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The Nimble Principles: Success in the Age of the Entrepreneurial CMO

The word entrepreneur is so bound up in a complex web of associations related to risk and daring and go-it-alone-ness that it was great fun (and greatly insightful) to unpack this word recently at The Economist‘s Big Rethink event in New York. The event brought together established industry leaders and scrappy start-up provocateurs to explore the challenges and opportunities facing “the entrepreneurial CMO,” a new breed of marketing executive which the good people at The Economist describe as being known for their “speed, agility, technical savvy and the ability to scale on a tight budget.”

While these are certainly laudable characteristics – maybe even downright super powers for entrepreneurial CMOs operating in the distinctly non-entrepreneurial environments of many Fortune 500 companies (a frequently voiced frustration among event panelists) – what most interested me was understanding the mindset and underlying principles that enable the entrepreneurial CMO to be, well, entrepreneurial.

What emerged in the tales told and opinions shared by leaders from GE, Unilever, Kellogg, Dropbox, and more is a portrait of the entrepreneurial CMO as a responsive and decisive leader who lives on the front lines, unafraid to get up close and personal with the consumers she serves, undeterred in the face of risk and ambiguity. What makes this new breed of CMO effective is not so much her access to the increasingly wide variety of tools and data, but rather the principles that shape her decisions and actions – what I’m calling The Nimble Principles.


“We need more synthesis, less analysis…fewer data scientists, more data artists.”
~ Raghu Krishnamoorthy, Chief Learning Officer, GE

Businesses are drowning in data and – to inform or justify decisions – the tendency for many CMOs is to gather even more data, to establish an impregnable beachhead of information that may inspire confidence and awe but may not always provide true insight into opportunities and actions. “Data itself is not an endgame,” said Thomas Ordahl, Chief Strategy Officer at Landor. Julie Herendeen, Dropbox’s Vice President of Marketing, echoed this sentiment when she said, “Sometimes quant data is not enough. We need a culture of inquiry around the customer.” And Jon Suarez-Davis, Vice President of Global Media and Digital Strategy at Kellogg, called for more people “who are adept at understanding human behavior.”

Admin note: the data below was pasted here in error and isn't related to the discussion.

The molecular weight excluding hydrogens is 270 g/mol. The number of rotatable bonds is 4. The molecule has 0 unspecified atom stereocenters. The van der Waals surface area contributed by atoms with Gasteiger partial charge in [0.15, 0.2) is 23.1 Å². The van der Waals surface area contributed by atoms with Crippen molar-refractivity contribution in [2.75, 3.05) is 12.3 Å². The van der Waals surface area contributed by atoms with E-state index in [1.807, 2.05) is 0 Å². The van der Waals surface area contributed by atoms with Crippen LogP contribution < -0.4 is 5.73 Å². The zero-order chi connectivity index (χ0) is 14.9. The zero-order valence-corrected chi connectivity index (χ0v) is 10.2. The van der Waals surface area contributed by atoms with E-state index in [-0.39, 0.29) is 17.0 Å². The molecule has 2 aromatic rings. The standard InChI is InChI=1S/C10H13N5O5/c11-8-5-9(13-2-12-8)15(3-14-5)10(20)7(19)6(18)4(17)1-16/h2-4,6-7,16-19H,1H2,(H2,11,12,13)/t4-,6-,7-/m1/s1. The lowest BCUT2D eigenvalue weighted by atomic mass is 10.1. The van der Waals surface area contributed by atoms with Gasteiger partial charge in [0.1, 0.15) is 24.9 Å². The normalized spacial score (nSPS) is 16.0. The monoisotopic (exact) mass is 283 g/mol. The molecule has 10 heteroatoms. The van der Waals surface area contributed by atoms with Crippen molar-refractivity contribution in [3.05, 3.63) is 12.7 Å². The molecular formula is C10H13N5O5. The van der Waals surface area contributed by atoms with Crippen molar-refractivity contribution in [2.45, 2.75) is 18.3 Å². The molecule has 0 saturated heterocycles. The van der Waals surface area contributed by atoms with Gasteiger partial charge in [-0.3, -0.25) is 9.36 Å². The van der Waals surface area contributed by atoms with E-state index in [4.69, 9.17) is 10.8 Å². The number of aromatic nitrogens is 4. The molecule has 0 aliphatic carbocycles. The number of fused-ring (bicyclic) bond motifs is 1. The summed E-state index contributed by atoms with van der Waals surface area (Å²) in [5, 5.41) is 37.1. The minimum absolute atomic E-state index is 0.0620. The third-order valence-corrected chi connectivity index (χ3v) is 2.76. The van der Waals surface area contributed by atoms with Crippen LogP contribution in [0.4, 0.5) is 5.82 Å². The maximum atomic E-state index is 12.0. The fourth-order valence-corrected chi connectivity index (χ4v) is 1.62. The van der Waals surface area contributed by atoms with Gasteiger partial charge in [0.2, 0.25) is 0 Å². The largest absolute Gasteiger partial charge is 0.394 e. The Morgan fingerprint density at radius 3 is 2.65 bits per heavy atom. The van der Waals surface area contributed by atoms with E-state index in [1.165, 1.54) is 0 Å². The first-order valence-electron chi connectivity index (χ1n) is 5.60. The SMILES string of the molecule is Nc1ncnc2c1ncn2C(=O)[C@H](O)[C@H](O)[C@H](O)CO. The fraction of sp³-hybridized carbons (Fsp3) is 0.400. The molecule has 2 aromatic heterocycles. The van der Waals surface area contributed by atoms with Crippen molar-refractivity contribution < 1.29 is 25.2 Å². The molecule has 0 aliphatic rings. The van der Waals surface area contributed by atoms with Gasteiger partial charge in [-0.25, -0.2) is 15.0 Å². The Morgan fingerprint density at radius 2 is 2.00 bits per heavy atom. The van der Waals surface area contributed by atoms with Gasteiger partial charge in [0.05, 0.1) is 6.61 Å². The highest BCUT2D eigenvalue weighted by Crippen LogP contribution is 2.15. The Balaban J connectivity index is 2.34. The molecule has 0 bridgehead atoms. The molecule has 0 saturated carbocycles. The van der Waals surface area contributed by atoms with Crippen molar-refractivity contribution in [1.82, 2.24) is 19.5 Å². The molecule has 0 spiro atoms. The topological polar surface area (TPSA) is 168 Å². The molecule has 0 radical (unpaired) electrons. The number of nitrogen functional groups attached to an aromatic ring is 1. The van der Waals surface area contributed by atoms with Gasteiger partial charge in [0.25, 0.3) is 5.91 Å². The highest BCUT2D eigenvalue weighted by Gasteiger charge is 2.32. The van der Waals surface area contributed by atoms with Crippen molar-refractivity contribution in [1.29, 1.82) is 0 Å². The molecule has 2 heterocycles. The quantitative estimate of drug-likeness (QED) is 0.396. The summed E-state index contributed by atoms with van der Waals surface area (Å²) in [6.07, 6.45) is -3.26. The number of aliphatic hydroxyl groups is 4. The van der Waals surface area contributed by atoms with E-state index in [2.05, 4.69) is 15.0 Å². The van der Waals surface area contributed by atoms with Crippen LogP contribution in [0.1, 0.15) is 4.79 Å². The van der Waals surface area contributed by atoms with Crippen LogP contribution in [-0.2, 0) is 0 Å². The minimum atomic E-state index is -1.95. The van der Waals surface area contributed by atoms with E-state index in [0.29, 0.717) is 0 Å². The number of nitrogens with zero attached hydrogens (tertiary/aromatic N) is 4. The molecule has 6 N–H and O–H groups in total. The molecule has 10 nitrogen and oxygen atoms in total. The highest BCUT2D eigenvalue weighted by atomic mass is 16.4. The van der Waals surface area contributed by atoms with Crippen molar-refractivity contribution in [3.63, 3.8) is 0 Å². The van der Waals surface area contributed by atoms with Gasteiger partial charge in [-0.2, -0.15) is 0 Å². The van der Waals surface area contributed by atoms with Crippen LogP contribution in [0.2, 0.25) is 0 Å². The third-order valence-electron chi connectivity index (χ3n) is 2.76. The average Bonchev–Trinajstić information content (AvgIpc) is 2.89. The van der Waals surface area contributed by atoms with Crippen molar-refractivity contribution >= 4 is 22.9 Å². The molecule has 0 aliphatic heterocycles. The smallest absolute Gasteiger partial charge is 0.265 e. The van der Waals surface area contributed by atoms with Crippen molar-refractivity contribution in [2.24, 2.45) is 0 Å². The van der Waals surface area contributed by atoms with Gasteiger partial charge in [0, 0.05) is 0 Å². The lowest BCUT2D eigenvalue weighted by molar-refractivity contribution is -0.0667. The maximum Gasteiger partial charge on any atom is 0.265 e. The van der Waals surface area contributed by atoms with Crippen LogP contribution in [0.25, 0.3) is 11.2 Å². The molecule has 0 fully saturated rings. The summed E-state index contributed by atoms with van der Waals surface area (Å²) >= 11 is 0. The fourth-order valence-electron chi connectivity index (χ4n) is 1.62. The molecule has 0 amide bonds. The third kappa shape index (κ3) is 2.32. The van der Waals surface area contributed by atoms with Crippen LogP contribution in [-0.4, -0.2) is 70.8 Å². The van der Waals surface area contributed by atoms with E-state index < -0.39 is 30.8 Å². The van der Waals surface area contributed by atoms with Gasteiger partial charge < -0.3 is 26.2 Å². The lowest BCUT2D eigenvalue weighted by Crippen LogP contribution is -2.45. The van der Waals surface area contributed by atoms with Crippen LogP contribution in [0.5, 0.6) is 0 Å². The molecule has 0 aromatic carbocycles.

The lesson here is that the focus on amassing and analyzing large amounts of data, while at times important, can easily become a distraction and – worse yet – a hindrance. It slows you down and, being slowed, you may find yourself without a clear sense of what does and does not matter and what to do about it.

This Nimble Principle reminds us that it’s not necessarily how much you know about your target customers but rather how deeply you know them.

Perhaps Pamela El, Chief Marketing Officer of the National Basketball Association, said it best: “Look, your customers are not as creepy as you may think they are.”


“The future will not arrive in the containers of the past.”
~ Jon Suarez-Davis, Vice President of Global Media and Digital Strategy, Kellogg

Entrepreneurial CMOs welcome the risk inherent in reaching out for something new. They understand that control is an illusion and that the world – much like consumer behavior – is fundamentally unpredictable. The implication, says Raghu Krishnamoorthy, Chief Learning Officer at GE, is that “we can’t have control-based organizations in risk-based worlds.” It’s the job of the entrepreneurial CMO to build a tolerance for risk into her organization.

Penry Price, Vice President of Global Sales and Marketing Solutions at LinkedIn, illustrated how this is done. “The entire organization was given the mandate to take intelligent risks, to look at the upside and the downside of any situation,” he said. “An intelligent risk means that the upside must be three times the downside, and employees are scored on what intelligent risks they’ve taken on an annual basis.”

This Nimble Principle reminds us to continually toe the edge, to never be satisfied, to ever pursue what the poet Stephen Crane called “gardens lying at impossible distances.” Achieving these gardens is great, but even more important is that you set out to try.

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